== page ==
A witch hunting craze swept like wildfire through Europe from the 15th century to the 18th. An exhibition in Berlin looks at this hysteria that claimed some 60,000 lives.
Witches allegedly had orgiastic celebrations with the Prince of Darkness.
The “Spanish boot” would slowly clamp down, breaking the shin bone in several places. The gresilons crushed the tips of the fingers and toes in a metal vice. The turkas pulled off the fingernails, if needles hadn’t been driven under them first.
All these tortures were used to extract confessions from people who had been accused of witchcraft, of consorting with the devil, of bringing misfortune on a village or region.
A new exhibit at the German Historical Museum in Berlin, “Hexenwahn, the Obsession with Witchcraft”, explores the phenomena of the witch hunt in Europe and in particular Germany during the hysteria's long, distructive reign from the late 1400s to the middle of the 18th century.
The exhibition uses sound installations, art works from the time, as well as objects from daily life to paint a picture of a society intent on the suppression of women, on the hunt for scapegoats and little concerned with persecuting its weakest members in the name of God.
"Thou Shall Not Suffer a Witch To Live"
Witchcraft and magic had already been condemned in the Middle Ages. Severe laws, including the death sentence, were passed against them. But many scholars and theologians of the time doubted the existence of witches and regarded such beliefs as superstition.
But in 1484 two Dominican friars, Heinrich Kraemer and Johann Sprenger convinced Pope Innocent VIII to issue a decree authorizing the church to rid Germany of witches. Soon thereafter the two published a guide to witches and demons, the Malleus Maleficarum (The Witch Hammer). It unleased the drive to hunt down alleged witches across Europe, a murderous campaign which lasted 300 years. An example of this notorious work is part of the exhibit.
Supposed witches could be accused of practically anything and were held accountable for nearly every problem. Often their alleged crimes were "traceless", such as sex with Satan, eating unregistered babies from hidden pregnancies, or causing floods, droughts and other natural disasters.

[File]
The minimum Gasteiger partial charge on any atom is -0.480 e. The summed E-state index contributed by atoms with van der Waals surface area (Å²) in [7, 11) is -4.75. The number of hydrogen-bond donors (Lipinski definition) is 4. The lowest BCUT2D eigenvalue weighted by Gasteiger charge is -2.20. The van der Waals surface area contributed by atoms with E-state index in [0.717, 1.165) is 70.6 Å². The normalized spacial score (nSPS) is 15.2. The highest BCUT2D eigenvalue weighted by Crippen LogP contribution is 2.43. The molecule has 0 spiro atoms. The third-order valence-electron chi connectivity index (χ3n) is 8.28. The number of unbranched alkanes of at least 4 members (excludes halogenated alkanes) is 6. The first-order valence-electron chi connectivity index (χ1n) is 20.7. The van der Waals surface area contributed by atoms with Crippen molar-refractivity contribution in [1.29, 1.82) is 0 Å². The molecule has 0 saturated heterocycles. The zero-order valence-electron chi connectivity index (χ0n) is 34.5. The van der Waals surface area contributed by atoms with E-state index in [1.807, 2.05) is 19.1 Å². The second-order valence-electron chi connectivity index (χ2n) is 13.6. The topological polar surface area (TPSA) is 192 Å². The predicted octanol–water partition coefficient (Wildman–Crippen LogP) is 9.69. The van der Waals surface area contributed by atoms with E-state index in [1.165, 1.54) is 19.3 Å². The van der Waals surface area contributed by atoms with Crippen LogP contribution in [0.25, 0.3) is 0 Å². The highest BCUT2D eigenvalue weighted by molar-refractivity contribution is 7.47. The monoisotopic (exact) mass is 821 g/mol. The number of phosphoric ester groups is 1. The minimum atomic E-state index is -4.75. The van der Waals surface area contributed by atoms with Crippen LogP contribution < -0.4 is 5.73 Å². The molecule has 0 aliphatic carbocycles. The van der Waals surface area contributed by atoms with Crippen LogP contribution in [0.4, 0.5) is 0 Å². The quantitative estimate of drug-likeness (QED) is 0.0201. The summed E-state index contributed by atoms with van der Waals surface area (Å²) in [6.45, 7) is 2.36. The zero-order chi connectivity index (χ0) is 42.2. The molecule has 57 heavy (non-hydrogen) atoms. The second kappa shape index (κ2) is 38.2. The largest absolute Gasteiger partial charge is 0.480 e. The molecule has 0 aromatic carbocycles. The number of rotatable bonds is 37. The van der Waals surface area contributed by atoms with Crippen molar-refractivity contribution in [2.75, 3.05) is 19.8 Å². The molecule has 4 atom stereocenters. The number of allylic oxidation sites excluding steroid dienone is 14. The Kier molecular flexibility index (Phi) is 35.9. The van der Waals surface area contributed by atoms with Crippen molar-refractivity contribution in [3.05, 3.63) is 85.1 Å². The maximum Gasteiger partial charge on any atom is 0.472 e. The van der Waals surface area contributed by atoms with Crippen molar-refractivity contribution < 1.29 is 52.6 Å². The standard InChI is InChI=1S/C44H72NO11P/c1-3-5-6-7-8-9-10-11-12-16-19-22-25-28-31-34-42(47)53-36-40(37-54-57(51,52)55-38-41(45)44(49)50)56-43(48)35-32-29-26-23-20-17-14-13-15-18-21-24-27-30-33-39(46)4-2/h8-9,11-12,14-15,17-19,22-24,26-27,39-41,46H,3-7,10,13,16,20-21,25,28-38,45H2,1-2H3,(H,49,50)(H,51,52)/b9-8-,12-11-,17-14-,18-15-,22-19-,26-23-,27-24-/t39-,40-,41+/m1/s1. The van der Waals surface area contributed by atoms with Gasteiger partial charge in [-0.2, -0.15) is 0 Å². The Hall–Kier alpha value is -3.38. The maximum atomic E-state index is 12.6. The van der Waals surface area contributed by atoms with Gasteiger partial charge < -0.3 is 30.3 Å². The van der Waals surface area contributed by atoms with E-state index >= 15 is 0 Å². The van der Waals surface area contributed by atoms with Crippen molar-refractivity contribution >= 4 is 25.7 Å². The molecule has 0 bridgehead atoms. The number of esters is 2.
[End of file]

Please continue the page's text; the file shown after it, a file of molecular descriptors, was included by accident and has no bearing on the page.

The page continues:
Stigmatising the Weak
The accused were primarily women, who were seen as evil and unclean and whose weakness left them vulnerable to seduction by the devil. But the exhibit points out that one in four victims were male. Often those were men who had tried to protect accused women from the witch hunters.
Most people accused of consorting with Satan were rural, poor and single. They were often the ones who existed outside the tight constraints of Renaissance village life. Simple dislike, longstanding resentments or even envy could bring about denouncements. They were usually combined with indictments of the suspect's sexual behavior.
"I've considered the accused to be a witch and adulterous whore for the past 38 years." So read the witness testimony at the 1638 trial of Anna Hessen.
What followed was generally torture, forced confessions and finally an almost welcome death for the person accused.
Dark Side of Human Nature
The exhibition cannot answer all of the questions surrounding this complicated social phenomenon. But it does invite the visitor to ponder what exactly moves a society to act as it did, and sometimes still does.
Witch hunts for alleged broom-riding witches may be a thing of the past, but hysterical hunts for victims and scapegoats are very much part of the present. They seem to be programmed into the human psyche.
The Holocaust, the McCarthy Hearings in the United States, the Balkans conflict – all were witch hunts in one way or another, and happened not that long ago. The forms may have changed, the obsession has not.
"Hexenwahn, The Obsession with Witchcraft" runs until August 6 at the German Historical Musuem, Kronprinzpalais, Unter den Linden 3, Berlin.